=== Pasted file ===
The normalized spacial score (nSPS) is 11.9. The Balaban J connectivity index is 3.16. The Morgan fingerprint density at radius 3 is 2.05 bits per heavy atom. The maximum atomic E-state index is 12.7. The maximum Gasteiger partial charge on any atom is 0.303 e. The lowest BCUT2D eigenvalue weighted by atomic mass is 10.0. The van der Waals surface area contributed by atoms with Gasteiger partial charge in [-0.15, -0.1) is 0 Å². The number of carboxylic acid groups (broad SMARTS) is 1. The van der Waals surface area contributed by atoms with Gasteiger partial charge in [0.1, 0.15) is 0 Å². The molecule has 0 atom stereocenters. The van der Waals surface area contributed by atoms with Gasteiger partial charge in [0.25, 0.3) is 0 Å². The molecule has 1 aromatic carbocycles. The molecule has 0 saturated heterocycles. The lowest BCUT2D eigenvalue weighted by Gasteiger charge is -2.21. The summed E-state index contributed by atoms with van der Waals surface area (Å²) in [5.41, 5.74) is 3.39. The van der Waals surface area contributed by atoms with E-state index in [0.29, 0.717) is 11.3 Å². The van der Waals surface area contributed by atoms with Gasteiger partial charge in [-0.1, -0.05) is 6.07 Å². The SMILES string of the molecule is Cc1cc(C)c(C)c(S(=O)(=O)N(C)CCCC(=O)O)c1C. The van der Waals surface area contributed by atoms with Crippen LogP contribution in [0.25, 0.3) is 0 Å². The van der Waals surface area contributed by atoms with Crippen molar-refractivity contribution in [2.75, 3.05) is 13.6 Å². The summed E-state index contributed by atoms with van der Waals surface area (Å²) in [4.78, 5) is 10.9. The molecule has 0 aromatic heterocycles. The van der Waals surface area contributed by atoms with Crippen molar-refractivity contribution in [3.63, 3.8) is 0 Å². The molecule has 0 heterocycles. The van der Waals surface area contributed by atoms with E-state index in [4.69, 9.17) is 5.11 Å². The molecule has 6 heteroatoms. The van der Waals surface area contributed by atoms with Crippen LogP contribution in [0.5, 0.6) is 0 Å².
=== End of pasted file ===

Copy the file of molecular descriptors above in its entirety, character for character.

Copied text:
The normalized spacial score (nSPS) is 11.9. The Balaban J connectivity index is 3.16. The Morgan fingerprint density at radius 3 is 2.05 bits per heavy atom. The maximum atomic E-state index is 12.7. The maximum Gasteiger partial charge on any atom is 0.303 e. The lowest BCUT2D eigenvalue weighted by atomic mass is 10.0. The van der Waals surface area contributed by atoms with Gasteiger partial charge in [-0.15, -0.1) is 0 Å². The number of carboxylic acid groups (broad SMARTS) is 1. The van der Waals surface area contributed by atoms with Gasteiger partial charge in [0.1, 0.15) is 0 Å². The molecule has 0 atom stereocenters. The van der Waals surface area contributed by atoms with Gasteiger partial charge in [0.25, 0.3) is 0 Å². The molecule has 1 aromatic carbocycles. The molecule has 0 saturated heterocycles. The lowest BCUT2D eigenvalue weighted by Gasteiger charge is -2.21. The summed E-state index contributed by atoms with van der Waals surface area (Å²) in [5.41, 5.74) is 3.39. The van der Waals surface area contributed by atoms with E-state index in [0.29, 0.717) is 11.3 Å². The van der Waals surface area contributed by atoms with Gasteiger partial charge in [-0.1, -0.05) is 6.07 Å². The SMILES string of the molecule is Cc1cc(C)c(C)c(S(=O)(=O)N(C)CCCC(=O)O)c1C. The van der Waals surface area contributed by atoms with Crippen LogP contribution in [0.25, 0.3) is 0 Å². The van der Waals surface area contributed by atoms with Crippen molar-refractivity contribution in [2.75, 3.05) is 13.6 Å². The summed E-state index contributed by atoms with van der Waals surface area (Å²) in [4.78, 5) is 10.9. The molecule has 0 aromatic heterocycles. The van der Waals surface area contributed by atoms with Crippen molar-refractivity contribution in [3.63, 3.8) is 0 Å². The molecule has 0 heterocycles. The van der Waals surface area contributed by atoms with E-state index in [4.69, 9.17) is 5.11 Å². The molecule has 6 heteroatoms. The van der Waals surface area contributed by atoms with Crippen LogP contribution in [0.5, 0.6) is 0 Å².